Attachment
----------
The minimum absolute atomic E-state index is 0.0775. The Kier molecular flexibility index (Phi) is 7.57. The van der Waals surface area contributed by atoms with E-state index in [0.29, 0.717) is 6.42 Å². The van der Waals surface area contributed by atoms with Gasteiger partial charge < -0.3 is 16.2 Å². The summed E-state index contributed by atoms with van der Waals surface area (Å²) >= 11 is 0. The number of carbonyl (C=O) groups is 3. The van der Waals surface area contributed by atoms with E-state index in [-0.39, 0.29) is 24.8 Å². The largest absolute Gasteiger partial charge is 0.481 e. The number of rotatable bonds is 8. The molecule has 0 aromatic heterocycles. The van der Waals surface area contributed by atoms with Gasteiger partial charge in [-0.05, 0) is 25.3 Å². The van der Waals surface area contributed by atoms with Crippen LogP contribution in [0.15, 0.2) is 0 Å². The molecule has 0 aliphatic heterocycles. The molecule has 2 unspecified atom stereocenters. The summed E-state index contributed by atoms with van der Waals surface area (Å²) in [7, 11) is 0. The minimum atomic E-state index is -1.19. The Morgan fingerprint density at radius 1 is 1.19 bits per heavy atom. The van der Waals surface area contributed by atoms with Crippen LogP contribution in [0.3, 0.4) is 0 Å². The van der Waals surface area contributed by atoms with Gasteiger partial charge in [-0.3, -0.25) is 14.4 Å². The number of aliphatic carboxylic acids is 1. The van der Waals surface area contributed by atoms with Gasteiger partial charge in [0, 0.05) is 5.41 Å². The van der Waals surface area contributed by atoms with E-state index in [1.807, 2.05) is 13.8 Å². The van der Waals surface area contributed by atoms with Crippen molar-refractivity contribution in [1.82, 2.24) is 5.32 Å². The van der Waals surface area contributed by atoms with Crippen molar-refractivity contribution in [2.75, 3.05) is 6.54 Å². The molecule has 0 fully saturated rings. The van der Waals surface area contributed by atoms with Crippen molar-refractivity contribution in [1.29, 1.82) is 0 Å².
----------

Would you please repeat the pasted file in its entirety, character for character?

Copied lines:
The minimum absolute atomic E-state index is 0.0775. The Kier molecular flexibility index (Phi) is 7.57. The van der Waals surface area contributed by atoms with E-state index in [0.29, 0.717) is 6.42 Å². The van der Waals surface area contributed by atoms with Gasteiger partial charge < -0.3 is 16.2 Å². The summed E-state index contributed by atoms with van der Waals surface area (Å²) >= 11 is 0. The number of carbonyl (C=O) groups is 3. The van der Waals surface area contributed by atoms with E-state index in [-0.39, 0.29) is 24.8 Å². The largest absolute Gasteiger partial charge is 0.481 e. The number of rotatable bonds is 8. The molecule has 0 aromatic heterocycles. The van der Waals surface area contributed by atoms with Gasteiger partial charge in [-0.05, 0) is 25.3 Å². The van der Waals surface area contributed by atoms with Crippen LogP contribution in [0.15, 0.2) is 0 Å². The molecule has 0 aliphatic heterocycles. The molecule has 2 unspecified atom stereocenters. The summed E-state index contributed by atoms with van der Waals surface area (Å²) in [7, 11) is 0. The minimum atomic E-state index is -1.19. The Morgan fingerprint density at radius 1 is 1.19 bits per heavy atom. The van der Waals surface area contributed by atoms with Crippen LogP contribution in [0.3, 0.4) is 0 Å². The van der Waals surface area contributed by atoms with Gasteiger partial charge in [-0.3, -0.25) is 14.4 Å². The number of aliphatic carboxylic acids is 1. The van der Waals surface area contributed by atoms with Gasteiger partial charge in [0, 0.05) is 5.41 Å². The van der Waals surface area contributed by atoms with E-state index in [1.807, 2.05) is 13.8 Å². The van der Waals surface area contributed by atoms with Crippen molar-refractivity contribution in [1.82, 2.24) is 5.32 Å². The van der Waals surface area contributed by atoms with Crippen molar-refractivity contribution in [2.75, 3.05) is 6.54 Å². The molecule has 0 fully saturated rings. The van der Waals surface area contributed by atoms with Crippen molar-refractivity contribution in [1.29, 1.82) is 0 Å².